"...I was in a trial of a new anesthetic, getting my wisdom teeth out. Anaphixil. Supposed to knock you out instantly, you get pleasant dreams in the meanwhile, minimal memory loss outside the time you're under, all that good stuff. I don't remember what was wrong with the old one.
The new one didn't work for me, in any case. I was busy having some sex dream when I heard an "oh, shit" coming from somewhere outside the universe. Dr. Kuhn's voice for sure. The dream faded to gray, but I didn't wake up. Then I totally got the distant tunnel of light thing. Above and in front of me. It was textbook. I've never felt so... beckoned. I mean, shit, I've never even used that word before. I floated up towards it, and went through it, even though it was like a solid thing.
After that I saw a pair of doors. Not gold, though, just glass. Glass with metal handles. Nice size and shape. Not the kind where you're never sure whether you're supposed to be pushing or pulling. It's okay, I guess, if the door has written on it which it is, but with glass I always see through the other side and still get confused and have to sort out which word is the right way around. Anyway, it wasn't a problem here. The handle, I could almost hear it whisper in my ear, "pull". And the door didn't say nothing about pulling or pushing.
There was written on it just the word "DOOR".
I went through the doors, but didn't find heaven. It was --- There was all these shelves. My eyes were blurry still from staring at the bright light from before, but they were settling down now. On the shelves there was all kinds of food. Every box looked the same, even though they were all different colors. The colors --- I mean, it's like gray isn't just one color, it's all the grays in between, right? Red is all the different things that look kind of reddish. You could have a movie where everything in it was what you'd call red and you could still see one thing from the next.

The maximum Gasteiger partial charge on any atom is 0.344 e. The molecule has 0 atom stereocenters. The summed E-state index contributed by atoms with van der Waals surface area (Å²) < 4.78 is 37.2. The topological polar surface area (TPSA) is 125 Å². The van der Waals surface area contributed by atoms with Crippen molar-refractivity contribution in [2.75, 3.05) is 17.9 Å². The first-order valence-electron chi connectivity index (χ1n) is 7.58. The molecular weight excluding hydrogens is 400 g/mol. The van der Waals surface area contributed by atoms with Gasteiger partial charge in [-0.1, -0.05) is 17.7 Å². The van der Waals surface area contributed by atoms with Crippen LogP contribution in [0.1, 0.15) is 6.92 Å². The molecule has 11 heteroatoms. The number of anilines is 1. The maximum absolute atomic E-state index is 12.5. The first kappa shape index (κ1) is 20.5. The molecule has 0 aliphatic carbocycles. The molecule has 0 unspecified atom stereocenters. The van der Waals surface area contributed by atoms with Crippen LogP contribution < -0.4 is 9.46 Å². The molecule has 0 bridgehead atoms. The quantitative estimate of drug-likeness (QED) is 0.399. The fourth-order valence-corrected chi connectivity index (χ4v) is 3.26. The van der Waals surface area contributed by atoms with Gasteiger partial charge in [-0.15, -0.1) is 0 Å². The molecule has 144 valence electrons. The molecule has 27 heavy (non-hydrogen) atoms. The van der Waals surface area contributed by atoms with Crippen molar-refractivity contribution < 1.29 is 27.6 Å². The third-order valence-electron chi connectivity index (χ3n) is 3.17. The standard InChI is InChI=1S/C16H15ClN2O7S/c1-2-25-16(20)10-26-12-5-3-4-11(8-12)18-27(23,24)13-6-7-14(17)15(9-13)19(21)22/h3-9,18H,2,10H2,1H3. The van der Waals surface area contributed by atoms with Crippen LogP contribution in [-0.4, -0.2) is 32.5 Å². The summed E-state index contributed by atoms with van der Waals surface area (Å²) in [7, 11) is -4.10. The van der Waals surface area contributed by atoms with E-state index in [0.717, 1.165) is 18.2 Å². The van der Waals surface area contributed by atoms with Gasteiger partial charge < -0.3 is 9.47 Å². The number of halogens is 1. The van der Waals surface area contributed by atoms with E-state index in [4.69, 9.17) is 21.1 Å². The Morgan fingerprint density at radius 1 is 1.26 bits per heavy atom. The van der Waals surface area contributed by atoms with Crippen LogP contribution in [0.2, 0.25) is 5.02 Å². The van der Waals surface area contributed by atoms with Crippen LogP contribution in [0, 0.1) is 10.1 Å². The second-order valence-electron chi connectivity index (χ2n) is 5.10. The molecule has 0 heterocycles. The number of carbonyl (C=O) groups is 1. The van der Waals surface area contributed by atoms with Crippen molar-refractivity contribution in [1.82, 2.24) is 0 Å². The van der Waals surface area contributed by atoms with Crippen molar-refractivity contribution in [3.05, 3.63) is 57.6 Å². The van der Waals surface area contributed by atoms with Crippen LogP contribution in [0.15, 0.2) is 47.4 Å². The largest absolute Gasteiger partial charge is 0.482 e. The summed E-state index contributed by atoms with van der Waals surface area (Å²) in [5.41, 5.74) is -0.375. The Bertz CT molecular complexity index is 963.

It was like that. All the colors were different, but they were all the same sort of quiet. Just a little whisper different, each one, from white and black and gray.
I looked in one aisle, and there was box after box with nothing on it but the word CEREAL. I took one down and opened it. Instead of the crinkly plastic liner there was this stuff that felt the same, it but moved like silk. I opened it easily, silently. The cereal was little oaty circles and corn flakes, sweetened just a bit. Good stuff. Every box was a different color, but they had the same stuff in them. I checked.
Next aisle over, there were loaves of BREAD, all the same, wheatier than white, whiter than wheat, wrapped in the same beautiful translucent silk-plastic. Over there, cartons of light-brown EGGS. Here gallons of MILK, all lowfat but not quite skim. In the back, rows of little shrink-wrapped parcels of MEAT that looked like ground turkey.
I saw CHIPS and SOFT DRINK, ate CRACKERS with SOUP that I heated over the RANGE that I found in the appliances section, sat on CHAIR and slept on BED. Everything knew what it was, and told me, and said nothing else. The letters were always in a color distinct enough from the background to be legible, but no more distinct than that. Thick and chunky letters, like they were painted on with PAINT BRUSH. The background was always uniform, with nothing besides the name of the product.
It was a surprise when --- it felt like weeks had gone by --- invisible arms tore me out of BED and pulled me across FLOOR and I found myself outside. I could see so clearly now, unlike when I first came, the front of my new home. Everything in my body was made out of pain. My mouth most of all. I guess my wisdom teeth were out, now. Tears and blood covered my face. Kuhn was saying --- he was telling me I'd be okay, everything was okay, just a little unexpected additional procedure --- but it's all okay, insurance will cover it, don't worry.
I told him to shut up and bring me pen and paper. I didn't want to forget this in case the Anaphixil didn't work in more ways than one. Actually I had to play charades a bit to get him to do it, since talking moved the blood and gauze around noisily and not much else. But he got my point eventually, and I took the pen and wrote down all I needed to write to make sure that someday I'd build it, that I would bring it into to the world, make it real. I didn't know yet where I'd find the money, but I knew I'd have enough once I built it. It was the word that filled my eyes as the doors peacefully shut behind me, on the giant sign above them.